The deficit-reduction plan offered yesterday by the governor is classic Carcieri: 1) set himself firmly against the status quo and the Democrat-dominated General Assembly; 2) target greater privatization and fewer state employees; and 3) leave the legislature to try to figure it out.
Rumors started circulating yesterday morning of a gubernatorial plan to cut 1000 employees. If, at first blush, it sounded like a stretch, the governor made clear his desire to challenge the status quo -- in a big way.
While these cuts might strike the public as severe -- and in a little state like this, they could conceivably damage the local economy -- the public seems more likely to side with Carcieri than the General Assembly.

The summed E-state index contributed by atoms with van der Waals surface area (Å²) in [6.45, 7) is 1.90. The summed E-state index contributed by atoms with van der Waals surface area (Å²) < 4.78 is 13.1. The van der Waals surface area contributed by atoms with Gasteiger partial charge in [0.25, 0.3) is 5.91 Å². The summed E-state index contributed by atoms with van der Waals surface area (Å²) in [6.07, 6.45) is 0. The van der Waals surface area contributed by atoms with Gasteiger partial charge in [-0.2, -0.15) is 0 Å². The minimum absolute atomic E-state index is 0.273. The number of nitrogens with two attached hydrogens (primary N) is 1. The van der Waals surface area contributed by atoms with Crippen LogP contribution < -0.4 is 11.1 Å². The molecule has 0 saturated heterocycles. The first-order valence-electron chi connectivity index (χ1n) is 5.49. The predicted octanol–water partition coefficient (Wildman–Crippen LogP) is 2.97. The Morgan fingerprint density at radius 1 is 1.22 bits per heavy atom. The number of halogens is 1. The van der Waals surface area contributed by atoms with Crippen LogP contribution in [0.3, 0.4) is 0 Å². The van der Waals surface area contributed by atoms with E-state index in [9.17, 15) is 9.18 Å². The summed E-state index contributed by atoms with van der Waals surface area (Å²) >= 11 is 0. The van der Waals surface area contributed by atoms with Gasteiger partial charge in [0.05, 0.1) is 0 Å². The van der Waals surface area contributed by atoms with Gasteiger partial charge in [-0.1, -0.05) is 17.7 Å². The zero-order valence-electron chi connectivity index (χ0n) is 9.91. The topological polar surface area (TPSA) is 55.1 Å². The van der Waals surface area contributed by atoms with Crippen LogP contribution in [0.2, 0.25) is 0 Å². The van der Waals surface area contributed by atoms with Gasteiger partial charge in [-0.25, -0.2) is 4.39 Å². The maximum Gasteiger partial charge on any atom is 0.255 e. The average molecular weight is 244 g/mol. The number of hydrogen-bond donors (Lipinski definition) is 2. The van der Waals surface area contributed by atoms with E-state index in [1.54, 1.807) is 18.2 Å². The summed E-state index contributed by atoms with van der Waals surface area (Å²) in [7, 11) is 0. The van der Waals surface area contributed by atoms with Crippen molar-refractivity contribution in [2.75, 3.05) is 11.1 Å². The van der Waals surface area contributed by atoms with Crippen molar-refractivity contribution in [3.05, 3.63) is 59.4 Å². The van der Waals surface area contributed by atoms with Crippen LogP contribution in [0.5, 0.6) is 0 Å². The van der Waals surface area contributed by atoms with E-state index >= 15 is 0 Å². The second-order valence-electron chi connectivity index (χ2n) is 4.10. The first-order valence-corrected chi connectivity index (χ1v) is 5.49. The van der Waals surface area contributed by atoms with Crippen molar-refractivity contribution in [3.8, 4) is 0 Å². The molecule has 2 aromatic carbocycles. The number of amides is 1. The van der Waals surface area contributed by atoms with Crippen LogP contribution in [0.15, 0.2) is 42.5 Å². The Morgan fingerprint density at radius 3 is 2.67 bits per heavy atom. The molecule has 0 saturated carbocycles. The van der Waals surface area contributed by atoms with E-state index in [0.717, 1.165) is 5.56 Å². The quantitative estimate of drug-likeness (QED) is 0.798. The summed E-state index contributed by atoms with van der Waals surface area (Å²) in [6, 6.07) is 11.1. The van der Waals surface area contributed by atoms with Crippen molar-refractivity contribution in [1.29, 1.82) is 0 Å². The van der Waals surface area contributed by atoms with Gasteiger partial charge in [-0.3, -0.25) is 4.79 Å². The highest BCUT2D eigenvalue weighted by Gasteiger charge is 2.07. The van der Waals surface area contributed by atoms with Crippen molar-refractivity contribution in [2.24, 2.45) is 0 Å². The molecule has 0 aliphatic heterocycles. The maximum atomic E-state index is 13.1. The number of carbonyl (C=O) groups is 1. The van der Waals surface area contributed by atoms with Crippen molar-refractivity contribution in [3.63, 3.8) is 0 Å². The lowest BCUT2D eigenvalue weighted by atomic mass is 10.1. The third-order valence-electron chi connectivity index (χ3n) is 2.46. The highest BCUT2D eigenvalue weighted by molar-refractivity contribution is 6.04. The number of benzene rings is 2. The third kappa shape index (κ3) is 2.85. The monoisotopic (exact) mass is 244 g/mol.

Reaction has broken along partisan lines, with Democrats citing the governor's plan as a sign of his penchant for confrontation, and Republicans hailing Carcieri's determination to cut the cost of state government. Regardless of one's view, no one can deny that state spending has grown excessively for years -- at about twice the rate of inflation -- and that one-time fixes are no real way to remedy the situation. Meanwhile, many questions remain about Carcieri's plan, including where his proposed cuts will take place and what impact they will exact.
A couple of months ago, Speaker William J. Murphy, during the opening House session, offered a nod to bipartisan cooperation. That now seems a long time ago. Stay tuned for a wild and wooly end to the legislative year.